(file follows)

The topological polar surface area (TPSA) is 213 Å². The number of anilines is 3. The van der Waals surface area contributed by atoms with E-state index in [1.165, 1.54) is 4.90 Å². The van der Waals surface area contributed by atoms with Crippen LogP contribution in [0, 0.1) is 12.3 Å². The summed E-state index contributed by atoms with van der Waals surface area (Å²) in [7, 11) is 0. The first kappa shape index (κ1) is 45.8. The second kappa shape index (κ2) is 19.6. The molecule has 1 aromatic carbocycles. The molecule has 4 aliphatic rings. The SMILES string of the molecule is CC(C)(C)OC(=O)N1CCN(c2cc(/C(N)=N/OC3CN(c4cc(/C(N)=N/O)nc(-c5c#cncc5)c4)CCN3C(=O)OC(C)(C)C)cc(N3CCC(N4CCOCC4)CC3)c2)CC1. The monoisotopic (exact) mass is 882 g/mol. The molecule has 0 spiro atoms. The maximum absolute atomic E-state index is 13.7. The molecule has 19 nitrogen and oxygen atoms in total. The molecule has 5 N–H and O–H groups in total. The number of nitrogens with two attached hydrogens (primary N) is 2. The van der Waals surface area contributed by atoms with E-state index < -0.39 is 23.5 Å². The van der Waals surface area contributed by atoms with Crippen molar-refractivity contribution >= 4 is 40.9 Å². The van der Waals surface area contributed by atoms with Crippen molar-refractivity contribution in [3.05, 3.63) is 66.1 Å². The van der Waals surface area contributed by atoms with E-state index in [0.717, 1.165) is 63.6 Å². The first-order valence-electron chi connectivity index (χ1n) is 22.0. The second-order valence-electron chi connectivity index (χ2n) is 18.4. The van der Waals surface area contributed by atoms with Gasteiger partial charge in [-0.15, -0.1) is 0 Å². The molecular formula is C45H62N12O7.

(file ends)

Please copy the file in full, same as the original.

The topological polar surface area (TPSA) is 213 Å². The number of anilines is 3. The van der Waals surface area contributed by atoms with E-state index in [1.165, 1.54) is 4.90 Å². The van der Waals surface area contributed by atoms with Crippen LogP contribution in [0, 0.1) is 12.3 Å². The summed E-state index contributed by atoms with van der Waals surface area (Å²) in [7, 11) is 0. The first kappa shape index (κ1) is 45.8. The second kappa shape index (κ2) is 19.6. The molecule has 1 aromatic carbocycles. The molecule has 4 aliphatic rings. The SMILES string of the molecule is CC(C)(C)OC(=O)N1CCN(c2cc(/C(N)=N/OC3CN(c4cc(/C(N)=N/O)nc(-c5c#cncc5)c4)CCN3C(=O)OC(C)(C)C)cc(N3CCC(N4CCOCC4)CC3)c2)CC1. The monoisotopic (exact) mass is 882 g/mol. The molecule has 0 spiro atoms. The maximum absolute atomic E-state index is 13.7. The molecule has 19 nitrogen and oxygen atoms in total. The molecule has 5 N–H and O–H groups in total. The number of nitrogens with two attached hydrogens (primary N) is 2. The van der Waals surface area contributed by atoms with E-state index < -0.39 is 23.5 Å². The van der Waals surface area contributed by atoms with Crippen molar-refractivity contribution >= 4 is 40.9 Å². The van der Waals surface area contributed by atoms with Crippen molar-refractivity contribution in [3.05, 3.63) is 66.1 Å². The van der Waals surface area contributed by atoms with E-state index in [0.717, 1.165) is 63.6 Å². The first-order valence-electron chi connectivity index (χ1n) is 22.0. The second-order valence-electron chi connectivity index (χ2n) is 18.4. The van der Waals surface area contributed by atoms with Gasteiger partial charge in [-0.15, -0.1) is 0 Å². The molecular formula is C45H62N12O7.